Mental rehearsal or visualization is a powerful tool for athletes. The research is clear on the benefits, applications and efficacy of training the mind to enhance performance.
What studies have been done?
A study in 2004 found that volunteers were able to increase muscle strength simply by imagining using the muscles. Scientists divided thirty volunteers into groups: some did physical training of their little finger for 15 minutes, five days a week for twelve weeks. The others only imagined doing the training. At the end of the twelve weeks the group doing the physical exercise had increased their muscle strength by 53% as expected, but the group that imagined doing the exercise also had a significant increase in strength of 35%. Another study in Canada showed that participants who learned a series of foot movements through mental rehearsal alone showed an improvement in performance. Not only that, but scans showed changes in the brain had occurred that were consistent with the kind of changes that occur after physical practice. The researchers suggested that mental practice improved performance by acting on preparation and anticipation of movements.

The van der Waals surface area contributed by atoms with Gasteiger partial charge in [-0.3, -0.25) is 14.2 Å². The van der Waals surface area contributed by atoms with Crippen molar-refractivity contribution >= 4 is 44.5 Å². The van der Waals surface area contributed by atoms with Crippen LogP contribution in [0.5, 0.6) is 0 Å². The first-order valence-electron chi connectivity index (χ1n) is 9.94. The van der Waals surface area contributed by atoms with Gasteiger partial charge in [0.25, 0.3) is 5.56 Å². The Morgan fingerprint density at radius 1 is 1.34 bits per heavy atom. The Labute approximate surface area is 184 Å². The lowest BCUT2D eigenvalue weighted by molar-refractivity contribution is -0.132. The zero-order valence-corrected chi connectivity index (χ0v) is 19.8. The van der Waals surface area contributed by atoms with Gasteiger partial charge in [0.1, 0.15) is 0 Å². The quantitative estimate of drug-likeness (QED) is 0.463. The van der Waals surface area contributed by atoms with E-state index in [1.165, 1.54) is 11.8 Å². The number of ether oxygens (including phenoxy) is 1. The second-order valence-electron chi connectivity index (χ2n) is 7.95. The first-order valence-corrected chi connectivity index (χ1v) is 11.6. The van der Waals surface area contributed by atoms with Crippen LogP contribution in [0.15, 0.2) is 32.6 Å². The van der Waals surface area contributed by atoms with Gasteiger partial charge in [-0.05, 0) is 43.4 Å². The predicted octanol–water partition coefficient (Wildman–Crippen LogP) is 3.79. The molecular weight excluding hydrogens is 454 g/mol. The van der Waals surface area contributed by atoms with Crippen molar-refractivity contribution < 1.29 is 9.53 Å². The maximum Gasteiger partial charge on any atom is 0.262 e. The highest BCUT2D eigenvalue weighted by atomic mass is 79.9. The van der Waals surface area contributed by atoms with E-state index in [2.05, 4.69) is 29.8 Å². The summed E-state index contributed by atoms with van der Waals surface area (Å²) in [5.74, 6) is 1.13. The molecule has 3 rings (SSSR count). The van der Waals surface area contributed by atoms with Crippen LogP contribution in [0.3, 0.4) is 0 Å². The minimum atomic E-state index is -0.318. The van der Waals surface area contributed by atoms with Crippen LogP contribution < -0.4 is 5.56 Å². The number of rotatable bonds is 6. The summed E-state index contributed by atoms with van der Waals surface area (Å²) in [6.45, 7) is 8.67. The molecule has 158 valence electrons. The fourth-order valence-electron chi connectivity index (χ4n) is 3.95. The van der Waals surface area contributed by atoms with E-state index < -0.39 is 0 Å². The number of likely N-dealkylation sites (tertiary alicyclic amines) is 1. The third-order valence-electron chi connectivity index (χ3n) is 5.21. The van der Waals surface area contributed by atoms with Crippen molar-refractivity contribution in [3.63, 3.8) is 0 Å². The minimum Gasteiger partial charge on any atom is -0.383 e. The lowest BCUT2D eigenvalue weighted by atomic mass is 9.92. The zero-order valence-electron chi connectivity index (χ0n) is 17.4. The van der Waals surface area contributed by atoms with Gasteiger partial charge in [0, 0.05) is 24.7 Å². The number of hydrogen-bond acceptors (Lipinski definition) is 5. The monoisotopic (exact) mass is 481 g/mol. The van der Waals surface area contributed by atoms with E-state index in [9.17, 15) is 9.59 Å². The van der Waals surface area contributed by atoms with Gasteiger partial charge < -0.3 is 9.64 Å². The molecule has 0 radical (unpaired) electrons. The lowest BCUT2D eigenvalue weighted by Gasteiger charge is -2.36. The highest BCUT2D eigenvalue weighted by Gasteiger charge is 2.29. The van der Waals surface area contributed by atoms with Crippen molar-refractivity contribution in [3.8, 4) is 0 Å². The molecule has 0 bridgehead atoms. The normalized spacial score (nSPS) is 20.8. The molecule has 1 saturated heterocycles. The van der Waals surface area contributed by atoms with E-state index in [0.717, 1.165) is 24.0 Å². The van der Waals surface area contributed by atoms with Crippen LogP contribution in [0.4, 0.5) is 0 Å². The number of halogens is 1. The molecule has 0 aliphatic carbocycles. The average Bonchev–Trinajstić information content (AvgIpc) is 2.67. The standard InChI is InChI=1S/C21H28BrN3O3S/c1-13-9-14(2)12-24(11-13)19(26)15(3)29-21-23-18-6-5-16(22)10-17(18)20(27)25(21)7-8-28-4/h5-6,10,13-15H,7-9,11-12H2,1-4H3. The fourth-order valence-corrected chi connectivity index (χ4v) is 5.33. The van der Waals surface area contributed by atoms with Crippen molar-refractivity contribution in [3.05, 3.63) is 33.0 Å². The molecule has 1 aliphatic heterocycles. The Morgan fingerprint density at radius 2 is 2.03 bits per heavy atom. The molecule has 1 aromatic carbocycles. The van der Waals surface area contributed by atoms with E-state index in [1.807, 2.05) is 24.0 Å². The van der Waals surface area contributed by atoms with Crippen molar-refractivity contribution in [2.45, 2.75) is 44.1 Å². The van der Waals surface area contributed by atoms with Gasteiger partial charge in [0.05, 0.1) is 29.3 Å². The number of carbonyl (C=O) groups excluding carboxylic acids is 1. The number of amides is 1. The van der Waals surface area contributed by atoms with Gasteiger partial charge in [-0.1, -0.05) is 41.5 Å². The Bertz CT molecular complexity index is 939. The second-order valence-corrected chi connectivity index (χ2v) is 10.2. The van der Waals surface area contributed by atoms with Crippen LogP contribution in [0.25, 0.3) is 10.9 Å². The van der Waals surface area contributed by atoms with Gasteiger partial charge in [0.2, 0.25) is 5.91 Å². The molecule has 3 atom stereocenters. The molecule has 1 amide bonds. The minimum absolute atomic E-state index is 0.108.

A study using volleyball players showed that individuals differ in their ability to mentally rehearse. Mental rehearsal correlates with physiological measures such as heart rate, breathing frequency and skin temperature. The same patterns of physiological response were shown when playing volleyball and when mentally rehearsing, and these patterns were associated with better performance when players had to receive a serve from the opposition. The researchers concluded that mental rehearsal may help to create neural ‘information processes’ which can be used when the same action is performed for real.
There is no single theory, which explains the mechanism behind the effect of mental rehearsal on physical performance. However, the general idea is that when you imagine yourself performing how you want to perform, you lay down the neural networks, which tell the muscles what to do, as if you had actually physically performed the action (Porter & Foster, 1990). The brain does not know the difference between what is real and imagined – when we imagine moving a part of the body, the area of the brain that governs that part is also activated.
In addition to training the mind, mental rehearsal also prepares us for possible obstacles and threats that may arise. If we visualize successfully dealing with these, this reduces anxiety and improves self-confidence, which may enhance performance. In addition, stress may be reduced as mental rehearsal involves a certain amount of relaxation.